• The U.S. government engages in drawn-out, costly conflicts abroad. Numerous acts of conquest have been, and continue to be, pursued to control resources, overthrow foreign governments, and install subservient regimes. These wars destroy the lives of innocent civilians and American soldiers, many of whom suffer adverse effects throughout life. These operations are a blank check to divert money from domestic priorities.
  • Government authorities cultivate a culture of fear to invade our privacy, limit assembly, restrict speech, and deny due process. They have failed in their duty to protect our rights. Exacerbated by profiteering interests, the criminal justice system has unfairly targeted underprivileged communities and outspoken groups for prosecution rather than protection.
  • Corporatized culture warps our perception of reality. It cheapens and mocks the beauty of human thought and experience while promoting excessive materialism as the path to happiness. The corporate news media furthers the interests of the very wealthy, distorts and disregards the truth, and confines our imagination of what is possible for ourselves and society.
  • Leaders are trading our access to basic needs in exchange for handouts to the ultra-wealthy. Our rights to healthcare, education, food, water, and housing are sacrificed to profit-driven market forces. They are attacking unemployment insurance, Medicare, Medicaid, and Social Security, creating an uncertain future for us all.*

A better world is possible.

To all people,

We, the Washington D.C. General Assembly occupying K Street in McPherson Square, urge you to assert your power.

Exercise your right to peaceably assemble and reclaim the commons. Re-conceive ways to build a democratic, just, and sustainable world.

To all who value democracy, we encourage you to collaborate and share available resources.

Join your voice with ours and let it amplify until the heart of the movement booms with our chorus of solidarity.
*These grievances are not all inclusive.

Occupy DC |  Declaration

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The 99 Percenters – Why is New York the Center of their Protests?

There are a lot of good reasons for centering the protests in New York, the proximity of the video and print media, the enormous number of opinion leaders in the area, and certainly the ability to recruit and maintain large numbers of protestors.

This would have been very difficult in Washington. Most of that city is a ghetto with little of the private infrastructure available in a modern metropolitan area.

But the history of Wall Street has to be a factor. It’s been a center of corporate power in the United States for almost two full centuries, and only the excesses of the Gilded Age rival the current levels of self-contentedness and pride among the wealthy today.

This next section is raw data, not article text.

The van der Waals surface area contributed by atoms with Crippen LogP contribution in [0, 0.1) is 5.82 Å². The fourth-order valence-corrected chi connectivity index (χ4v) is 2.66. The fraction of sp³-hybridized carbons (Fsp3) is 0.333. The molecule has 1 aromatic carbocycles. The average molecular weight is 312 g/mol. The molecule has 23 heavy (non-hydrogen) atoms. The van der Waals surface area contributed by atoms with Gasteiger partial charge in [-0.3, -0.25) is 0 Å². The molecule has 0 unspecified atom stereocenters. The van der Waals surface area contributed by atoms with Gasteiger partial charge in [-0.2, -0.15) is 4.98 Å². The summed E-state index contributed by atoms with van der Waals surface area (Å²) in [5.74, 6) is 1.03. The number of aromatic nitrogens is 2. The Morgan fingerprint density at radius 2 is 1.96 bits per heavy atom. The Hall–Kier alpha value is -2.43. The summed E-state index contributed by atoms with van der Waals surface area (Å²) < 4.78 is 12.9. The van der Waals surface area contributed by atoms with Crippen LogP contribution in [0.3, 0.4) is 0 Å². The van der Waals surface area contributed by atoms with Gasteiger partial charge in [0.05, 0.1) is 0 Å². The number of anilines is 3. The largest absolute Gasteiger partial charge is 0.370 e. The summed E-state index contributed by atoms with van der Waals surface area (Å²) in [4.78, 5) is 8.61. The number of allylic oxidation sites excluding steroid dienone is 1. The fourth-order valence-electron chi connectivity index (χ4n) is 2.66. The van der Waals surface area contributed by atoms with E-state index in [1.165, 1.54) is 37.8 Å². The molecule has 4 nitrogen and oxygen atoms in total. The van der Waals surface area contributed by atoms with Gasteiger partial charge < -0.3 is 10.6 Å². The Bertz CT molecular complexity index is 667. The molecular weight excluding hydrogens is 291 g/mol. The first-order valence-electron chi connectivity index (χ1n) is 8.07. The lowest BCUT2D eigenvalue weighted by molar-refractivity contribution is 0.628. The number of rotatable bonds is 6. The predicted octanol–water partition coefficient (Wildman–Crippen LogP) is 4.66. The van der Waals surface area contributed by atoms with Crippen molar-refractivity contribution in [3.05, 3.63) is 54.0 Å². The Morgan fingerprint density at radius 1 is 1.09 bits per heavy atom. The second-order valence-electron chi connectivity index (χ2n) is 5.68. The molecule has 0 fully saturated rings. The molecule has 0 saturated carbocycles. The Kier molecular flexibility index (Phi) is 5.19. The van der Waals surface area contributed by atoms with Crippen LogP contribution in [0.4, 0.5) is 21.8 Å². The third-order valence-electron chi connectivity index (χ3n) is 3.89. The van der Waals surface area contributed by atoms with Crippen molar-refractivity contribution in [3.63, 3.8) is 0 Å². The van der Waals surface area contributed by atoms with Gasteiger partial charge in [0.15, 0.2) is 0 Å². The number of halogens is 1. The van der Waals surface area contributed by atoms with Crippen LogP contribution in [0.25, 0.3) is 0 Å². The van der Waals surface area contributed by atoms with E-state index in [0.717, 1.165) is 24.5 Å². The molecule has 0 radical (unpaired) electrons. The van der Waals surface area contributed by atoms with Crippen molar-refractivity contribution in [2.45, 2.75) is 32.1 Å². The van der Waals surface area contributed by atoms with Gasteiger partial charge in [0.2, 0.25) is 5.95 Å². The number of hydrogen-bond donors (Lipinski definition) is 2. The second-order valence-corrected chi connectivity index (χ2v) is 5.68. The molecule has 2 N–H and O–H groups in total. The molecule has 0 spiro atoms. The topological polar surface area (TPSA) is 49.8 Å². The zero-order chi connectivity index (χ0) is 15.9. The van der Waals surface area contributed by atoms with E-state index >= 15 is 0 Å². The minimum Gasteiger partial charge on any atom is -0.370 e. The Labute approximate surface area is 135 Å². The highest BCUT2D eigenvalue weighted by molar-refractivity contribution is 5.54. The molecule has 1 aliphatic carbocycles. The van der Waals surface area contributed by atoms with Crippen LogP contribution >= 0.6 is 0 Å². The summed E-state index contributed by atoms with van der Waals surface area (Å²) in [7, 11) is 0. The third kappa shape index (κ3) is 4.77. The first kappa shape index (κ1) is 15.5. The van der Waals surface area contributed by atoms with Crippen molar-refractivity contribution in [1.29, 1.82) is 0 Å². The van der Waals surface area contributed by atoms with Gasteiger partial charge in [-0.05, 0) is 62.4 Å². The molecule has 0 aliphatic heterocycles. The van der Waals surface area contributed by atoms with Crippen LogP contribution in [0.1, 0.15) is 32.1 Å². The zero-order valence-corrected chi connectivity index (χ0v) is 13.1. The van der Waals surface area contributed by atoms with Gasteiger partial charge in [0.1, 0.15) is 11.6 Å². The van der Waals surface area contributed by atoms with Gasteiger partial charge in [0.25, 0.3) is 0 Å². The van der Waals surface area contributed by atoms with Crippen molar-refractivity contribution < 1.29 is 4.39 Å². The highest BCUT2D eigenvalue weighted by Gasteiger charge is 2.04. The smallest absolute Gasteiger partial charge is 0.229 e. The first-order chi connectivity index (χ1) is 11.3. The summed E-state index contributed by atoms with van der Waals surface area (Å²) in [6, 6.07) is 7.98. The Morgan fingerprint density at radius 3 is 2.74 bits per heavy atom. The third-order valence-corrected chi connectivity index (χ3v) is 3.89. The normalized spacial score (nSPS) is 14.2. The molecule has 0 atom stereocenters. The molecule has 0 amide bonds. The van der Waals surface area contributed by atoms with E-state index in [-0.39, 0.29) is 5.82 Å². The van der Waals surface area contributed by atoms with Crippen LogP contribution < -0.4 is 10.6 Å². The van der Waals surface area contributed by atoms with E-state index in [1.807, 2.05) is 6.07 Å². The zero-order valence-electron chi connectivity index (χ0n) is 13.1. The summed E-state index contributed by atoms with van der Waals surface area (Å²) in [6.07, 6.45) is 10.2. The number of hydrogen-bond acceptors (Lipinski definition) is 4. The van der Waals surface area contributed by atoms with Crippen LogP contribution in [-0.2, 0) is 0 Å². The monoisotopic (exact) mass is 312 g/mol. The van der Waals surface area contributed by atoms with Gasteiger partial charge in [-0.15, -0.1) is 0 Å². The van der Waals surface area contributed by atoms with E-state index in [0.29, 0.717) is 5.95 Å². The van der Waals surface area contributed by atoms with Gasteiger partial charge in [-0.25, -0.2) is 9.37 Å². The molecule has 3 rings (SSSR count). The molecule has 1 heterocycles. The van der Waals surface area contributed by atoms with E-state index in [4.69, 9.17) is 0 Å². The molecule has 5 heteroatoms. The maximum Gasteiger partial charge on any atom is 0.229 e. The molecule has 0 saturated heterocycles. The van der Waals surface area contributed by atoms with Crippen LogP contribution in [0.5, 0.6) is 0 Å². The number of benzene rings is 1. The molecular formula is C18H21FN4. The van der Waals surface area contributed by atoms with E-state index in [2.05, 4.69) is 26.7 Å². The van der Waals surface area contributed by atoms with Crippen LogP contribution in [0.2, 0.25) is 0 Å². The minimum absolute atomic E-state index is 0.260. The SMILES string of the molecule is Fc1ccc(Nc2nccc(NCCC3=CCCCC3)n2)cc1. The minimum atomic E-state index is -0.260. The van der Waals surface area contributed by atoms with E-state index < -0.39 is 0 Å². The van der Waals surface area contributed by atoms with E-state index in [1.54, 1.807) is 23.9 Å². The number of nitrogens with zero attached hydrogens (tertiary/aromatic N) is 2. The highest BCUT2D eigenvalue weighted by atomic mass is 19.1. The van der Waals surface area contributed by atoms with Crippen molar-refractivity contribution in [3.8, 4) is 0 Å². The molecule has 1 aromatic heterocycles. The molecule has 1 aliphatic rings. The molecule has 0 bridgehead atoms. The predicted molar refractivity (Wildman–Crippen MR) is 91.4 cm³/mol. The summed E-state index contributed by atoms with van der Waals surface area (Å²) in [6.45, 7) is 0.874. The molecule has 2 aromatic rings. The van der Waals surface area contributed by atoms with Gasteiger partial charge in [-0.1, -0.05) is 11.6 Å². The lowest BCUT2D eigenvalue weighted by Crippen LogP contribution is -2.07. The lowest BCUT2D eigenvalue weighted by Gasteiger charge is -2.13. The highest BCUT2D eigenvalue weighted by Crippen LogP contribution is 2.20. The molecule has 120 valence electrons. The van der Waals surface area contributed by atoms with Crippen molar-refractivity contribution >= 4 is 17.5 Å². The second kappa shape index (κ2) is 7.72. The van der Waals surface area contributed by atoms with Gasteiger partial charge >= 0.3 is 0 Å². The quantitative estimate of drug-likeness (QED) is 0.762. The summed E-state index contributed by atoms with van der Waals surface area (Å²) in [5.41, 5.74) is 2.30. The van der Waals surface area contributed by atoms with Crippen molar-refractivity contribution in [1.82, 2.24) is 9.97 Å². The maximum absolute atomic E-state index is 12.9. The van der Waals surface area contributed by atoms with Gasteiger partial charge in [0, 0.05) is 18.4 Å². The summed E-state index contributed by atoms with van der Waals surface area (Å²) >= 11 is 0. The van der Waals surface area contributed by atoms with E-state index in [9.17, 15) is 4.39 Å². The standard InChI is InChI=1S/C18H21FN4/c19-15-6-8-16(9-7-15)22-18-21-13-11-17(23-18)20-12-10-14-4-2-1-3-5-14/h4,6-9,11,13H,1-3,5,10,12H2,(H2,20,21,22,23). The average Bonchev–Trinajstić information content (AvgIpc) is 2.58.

But there is also this article below. It has some powerful observations about why New York is such a good venue for the 99 percenters. —

Christopher Ketcham writing in McClatchy’s has a new article entitled –

Occupy Wall Street: The new populists?

The focal point, however, is specific: Manhattan. The capital of the finance corporations whose speculation, chicanery and outright fraud have produced havoc and pain for so many Americans. It sets the model nationally for a metastasizing economic regression: the maldistribution of wealth into the hands of the few.

Out of the 25 largest cities in the United States, New York is the most unequal when it comes to income distribution. In New York, the top 1 percent of households claimed 44 percent of all income during 2007 (the last year for which data are available). That’s almost twice the record-high levels among the 1 Percenters nationwide, who claimed 23.5 percent of all national income in 2007. During the housing bubble that ended in our current calamity, the average income for the 1 Percenters in New York went up 119 percent.

Meanwhile, the number of homeless in the city rose to an all-time high last year, with 113,000 men, women and children retreating night after night to municipal shelters. The real hourly median wage in New York between 1990 and 2007 fell by almost 9 percent. Young men and women age 25 to 34 with a bachelor’s degree and a year-round job in New York saw their earnings drop 6 percent. Middle-income New Yorkers – defined broadly as those earning between $29,000 and $167,000 – saw a 19% decrease in earnings. Almost 11 percent of the population in New York, about 900,000 people, lives in what the federal government describes as “deep poverty,” which for a four-person family means an income of $10,500; the average 1 Percenter household in New York makes about that same amount every day.

(Read more:

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Fault Lines: The Top 1% (via THE INTERNET POST)

Exactly. The distribution of income is this country is a great moral and ethical problem. If the money were allocated according to ability and work ethic, that might make some sense but walk around in this country and look at the hard working men and women reduced to penury by law that favor financial “innovation” over hard work and productivity.

James Pilant

The richest 1% of US Americans earn nearly a quarter of the country's income and control an astonishing 40% of its wealth. Inequality in the US is more extreme than it's been in almost a century — and the gap between the super rich and the poor and middle class people has widened drastically over the last 30 years. Meanwhile, in Washington, a bitter partisan debate over how to cut deficit spending and reduce the US' 14.3 trillion dollar debt is u … Read More


80% Of Americans Think Washington Is Broken

80% Of Americans Think Washington Is Broken

What happened? Somebody slap them? How did it take so long? For two decades our Congressman unleashed a tidal wave of speculation that has cost millions of Americans their homes, jobs and the self respect that goes with those things.

Apparently reality has to slap American on both cheeks for recognition to hit. Just Great!

James Pilant